Cat flu symptoms are easily confused with other sicknesses and viruses that can cause your cat to have frequent sneezing fits.
Cat flu is a viral illness of the sinus cavities that commonly causes respiratory problems, nose discharges and heavy sneezing that can make your friend feel miserable.
It’s a common condition that is rarely fatal, except in very young kittens. However, the illness can cause considerable problems for infected felines, as the virus tends to persist in the system even after a visible recovery. Your cats symptoms can then re-occur throughout its life, especially during times of stress.
As an example, when they’re going to a kennel or a regular visit to the vet. Cats that carry the cat flu can also be infectious to others of their species.
Severely congested cats may refuse to eat, as they are totally unable to smell the food served to them. This can leave them in danger of becoming dehydrated and malnourished.
Another symptom of the cat flu is your cats breathing may become noisy with large amounts of nasal discharges that could also be diagnosed as sinusitis. Pets that are infected with the cat flu are frequently miserable and show a lack of energy.
Your cat may not participate in normal activities such as playing and investigating their surroundings or jumping in that empty box. They can also fiercely shake the head in an attempt to clear their nose. Nevertheless, a cat sneezing is fairly common and often caused by other issues besides the flu.
Cats can have a very sensitive mental state. When your little friend is showing behavior symptoms of any illness, they will more than likely withdraw and maybe even feel sorry for themselves at times.
Providing additional comfort for sick pets and letting them know you understand what they’re going through can help ease this condition. Typical symptoms of the feline flu aren’t an urgent problem unless they have refused food for several days or water for more than 24 hours.
In normal circumstances, a routine appointment should be made for a thorough examination. Make your vet aware of the specific cat flu symptoms you have noticed. Also check the vaccination record card to see when the last booster vaccination for the illness was received.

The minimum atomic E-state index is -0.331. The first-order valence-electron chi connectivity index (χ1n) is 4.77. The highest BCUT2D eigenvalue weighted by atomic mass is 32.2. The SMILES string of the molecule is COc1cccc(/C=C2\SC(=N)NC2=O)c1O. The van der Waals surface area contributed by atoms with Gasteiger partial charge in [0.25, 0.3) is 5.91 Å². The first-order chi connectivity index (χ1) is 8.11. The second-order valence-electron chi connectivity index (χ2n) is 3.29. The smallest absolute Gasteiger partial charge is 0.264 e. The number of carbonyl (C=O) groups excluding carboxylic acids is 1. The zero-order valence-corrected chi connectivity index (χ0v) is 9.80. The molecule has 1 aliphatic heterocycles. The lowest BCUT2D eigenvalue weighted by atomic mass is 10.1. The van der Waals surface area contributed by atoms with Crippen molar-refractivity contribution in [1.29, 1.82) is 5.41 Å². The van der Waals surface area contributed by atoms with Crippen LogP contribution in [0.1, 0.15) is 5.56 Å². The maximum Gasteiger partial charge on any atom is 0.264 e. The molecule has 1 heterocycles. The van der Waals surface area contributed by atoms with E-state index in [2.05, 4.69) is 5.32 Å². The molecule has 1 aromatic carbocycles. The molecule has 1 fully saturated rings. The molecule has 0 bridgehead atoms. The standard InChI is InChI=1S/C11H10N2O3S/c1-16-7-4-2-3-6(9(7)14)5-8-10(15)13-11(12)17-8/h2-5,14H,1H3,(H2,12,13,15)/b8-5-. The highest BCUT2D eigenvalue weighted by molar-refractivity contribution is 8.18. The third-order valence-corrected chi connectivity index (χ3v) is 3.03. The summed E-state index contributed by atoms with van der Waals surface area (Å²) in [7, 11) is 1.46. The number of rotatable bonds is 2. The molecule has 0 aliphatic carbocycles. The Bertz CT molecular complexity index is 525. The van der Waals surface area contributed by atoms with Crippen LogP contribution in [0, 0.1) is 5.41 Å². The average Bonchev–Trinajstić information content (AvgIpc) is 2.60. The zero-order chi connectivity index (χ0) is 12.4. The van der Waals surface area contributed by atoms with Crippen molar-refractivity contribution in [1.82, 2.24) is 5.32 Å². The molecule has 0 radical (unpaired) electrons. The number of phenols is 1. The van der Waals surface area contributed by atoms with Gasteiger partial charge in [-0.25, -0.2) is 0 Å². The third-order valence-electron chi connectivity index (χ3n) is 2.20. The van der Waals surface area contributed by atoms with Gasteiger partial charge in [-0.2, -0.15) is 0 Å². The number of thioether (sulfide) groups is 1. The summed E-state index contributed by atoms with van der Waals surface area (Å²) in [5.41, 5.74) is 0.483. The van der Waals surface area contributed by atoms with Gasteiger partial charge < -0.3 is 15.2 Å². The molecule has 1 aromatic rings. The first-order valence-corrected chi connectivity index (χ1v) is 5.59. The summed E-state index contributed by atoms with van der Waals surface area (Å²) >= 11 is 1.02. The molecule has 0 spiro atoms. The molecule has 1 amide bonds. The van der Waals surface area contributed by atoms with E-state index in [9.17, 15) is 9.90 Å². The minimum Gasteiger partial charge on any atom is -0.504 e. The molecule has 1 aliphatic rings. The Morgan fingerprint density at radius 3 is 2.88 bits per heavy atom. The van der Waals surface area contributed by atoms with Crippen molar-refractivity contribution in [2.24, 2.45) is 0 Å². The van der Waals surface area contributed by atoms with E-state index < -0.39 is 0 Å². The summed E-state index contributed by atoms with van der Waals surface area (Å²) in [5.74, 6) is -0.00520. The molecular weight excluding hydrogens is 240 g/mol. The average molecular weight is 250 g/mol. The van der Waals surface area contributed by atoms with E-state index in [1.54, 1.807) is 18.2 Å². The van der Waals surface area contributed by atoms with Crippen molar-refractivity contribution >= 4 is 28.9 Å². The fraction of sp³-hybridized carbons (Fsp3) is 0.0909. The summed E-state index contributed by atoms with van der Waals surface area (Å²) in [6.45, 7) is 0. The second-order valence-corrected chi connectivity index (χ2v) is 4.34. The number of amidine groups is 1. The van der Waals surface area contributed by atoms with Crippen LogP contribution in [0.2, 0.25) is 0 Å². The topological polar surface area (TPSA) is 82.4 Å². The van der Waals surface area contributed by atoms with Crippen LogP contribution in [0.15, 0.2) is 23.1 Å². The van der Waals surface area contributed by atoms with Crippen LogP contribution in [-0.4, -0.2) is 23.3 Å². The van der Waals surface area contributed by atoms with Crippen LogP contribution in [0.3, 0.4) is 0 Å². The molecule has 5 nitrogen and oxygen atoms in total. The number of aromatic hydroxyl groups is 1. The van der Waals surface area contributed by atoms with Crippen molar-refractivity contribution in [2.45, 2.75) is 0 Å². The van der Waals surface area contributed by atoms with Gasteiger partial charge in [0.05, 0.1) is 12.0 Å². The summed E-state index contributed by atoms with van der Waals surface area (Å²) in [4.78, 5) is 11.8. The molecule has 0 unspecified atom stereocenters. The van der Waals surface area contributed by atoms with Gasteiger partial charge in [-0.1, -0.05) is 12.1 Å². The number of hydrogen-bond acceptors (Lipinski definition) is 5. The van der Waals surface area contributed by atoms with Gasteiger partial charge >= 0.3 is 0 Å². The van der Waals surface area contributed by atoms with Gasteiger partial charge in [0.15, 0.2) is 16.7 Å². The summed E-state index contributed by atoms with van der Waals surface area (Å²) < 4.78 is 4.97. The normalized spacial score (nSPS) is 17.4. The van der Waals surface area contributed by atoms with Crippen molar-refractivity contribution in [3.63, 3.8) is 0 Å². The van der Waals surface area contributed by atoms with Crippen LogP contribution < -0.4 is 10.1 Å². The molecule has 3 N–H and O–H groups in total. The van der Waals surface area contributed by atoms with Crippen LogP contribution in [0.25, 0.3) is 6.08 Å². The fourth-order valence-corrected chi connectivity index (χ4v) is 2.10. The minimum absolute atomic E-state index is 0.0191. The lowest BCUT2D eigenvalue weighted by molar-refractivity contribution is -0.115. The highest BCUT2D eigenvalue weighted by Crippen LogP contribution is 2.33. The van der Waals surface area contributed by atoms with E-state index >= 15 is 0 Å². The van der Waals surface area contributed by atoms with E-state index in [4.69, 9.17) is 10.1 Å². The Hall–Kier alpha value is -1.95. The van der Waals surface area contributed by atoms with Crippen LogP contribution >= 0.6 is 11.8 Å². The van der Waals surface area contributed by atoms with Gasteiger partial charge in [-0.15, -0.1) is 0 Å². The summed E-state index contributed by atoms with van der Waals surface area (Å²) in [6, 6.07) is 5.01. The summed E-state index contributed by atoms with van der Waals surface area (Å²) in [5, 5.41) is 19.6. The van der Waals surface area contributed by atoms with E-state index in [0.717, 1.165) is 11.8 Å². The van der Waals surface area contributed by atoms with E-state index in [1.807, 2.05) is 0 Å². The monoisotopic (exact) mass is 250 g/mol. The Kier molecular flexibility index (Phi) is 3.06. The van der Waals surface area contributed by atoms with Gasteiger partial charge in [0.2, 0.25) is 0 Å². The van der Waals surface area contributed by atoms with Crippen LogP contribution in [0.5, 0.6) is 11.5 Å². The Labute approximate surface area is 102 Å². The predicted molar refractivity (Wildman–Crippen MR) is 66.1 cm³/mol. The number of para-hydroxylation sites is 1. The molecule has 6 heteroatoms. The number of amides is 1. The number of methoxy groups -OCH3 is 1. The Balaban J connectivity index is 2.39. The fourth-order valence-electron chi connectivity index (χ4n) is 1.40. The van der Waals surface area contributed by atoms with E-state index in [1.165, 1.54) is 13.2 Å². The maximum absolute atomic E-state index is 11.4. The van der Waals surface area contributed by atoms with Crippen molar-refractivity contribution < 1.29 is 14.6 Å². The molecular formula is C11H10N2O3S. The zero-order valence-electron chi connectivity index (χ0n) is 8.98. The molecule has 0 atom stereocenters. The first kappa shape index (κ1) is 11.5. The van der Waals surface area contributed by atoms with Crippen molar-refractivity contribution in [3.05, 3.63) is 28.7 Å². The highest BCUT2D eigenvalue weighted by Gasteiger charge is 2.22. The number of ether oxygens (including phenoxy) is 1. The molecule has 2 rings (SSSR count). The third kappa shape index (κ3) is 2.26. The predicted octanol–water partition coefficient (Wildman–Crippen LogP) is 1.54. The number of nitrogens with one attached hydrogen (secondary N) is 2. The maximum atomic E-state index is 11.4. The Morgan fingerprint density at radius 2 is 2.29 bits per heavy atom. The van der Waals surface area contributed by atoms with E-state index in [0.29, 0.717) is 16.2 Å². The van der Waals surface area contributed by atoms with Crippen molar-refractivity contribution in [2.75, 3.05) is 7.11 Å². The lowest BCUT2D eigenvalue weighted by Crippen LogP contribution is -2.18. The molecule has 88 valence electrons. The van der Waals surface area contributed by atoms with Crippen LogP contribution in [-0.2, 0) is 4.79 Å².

Vaccination Questions and Answers
Your cat should have an up-to-date vaccination record made out in their name and detailing the diseases that they have been protected against.
The most common vaccinations are for the cat flu, feline enteritis and feline leukemia. Your vaccination card should be stamped or signed and dated by the veterinary clinic outlining the exact dates of each vaccination.
If you acquire a cat, and he or she does not have a vaccination record you should not assume that the vaccination has been carried out.
Perhaps a vaccine was never given are only done so years ago. Although blood tests can be done to check immunity levels, they are expensive.
Most people are guided by their vets and decide to have a vaccination course repeated to ensure the vaccination protection is adequate for the long term.
If you have an indoor cat that never goes out or comes into contact with other felines, you could discuss the possibilities of less frequent vaccinations with your veterinarian.
However, keep in mind that your friend may have to enter a kennel or travel abroad and an up-to-date vaccine history will be required for these type of activities.
You also never know when your indoor pet will escape to explore the outdoors. Please visit our cat health questions page for more information on other feline ailments.
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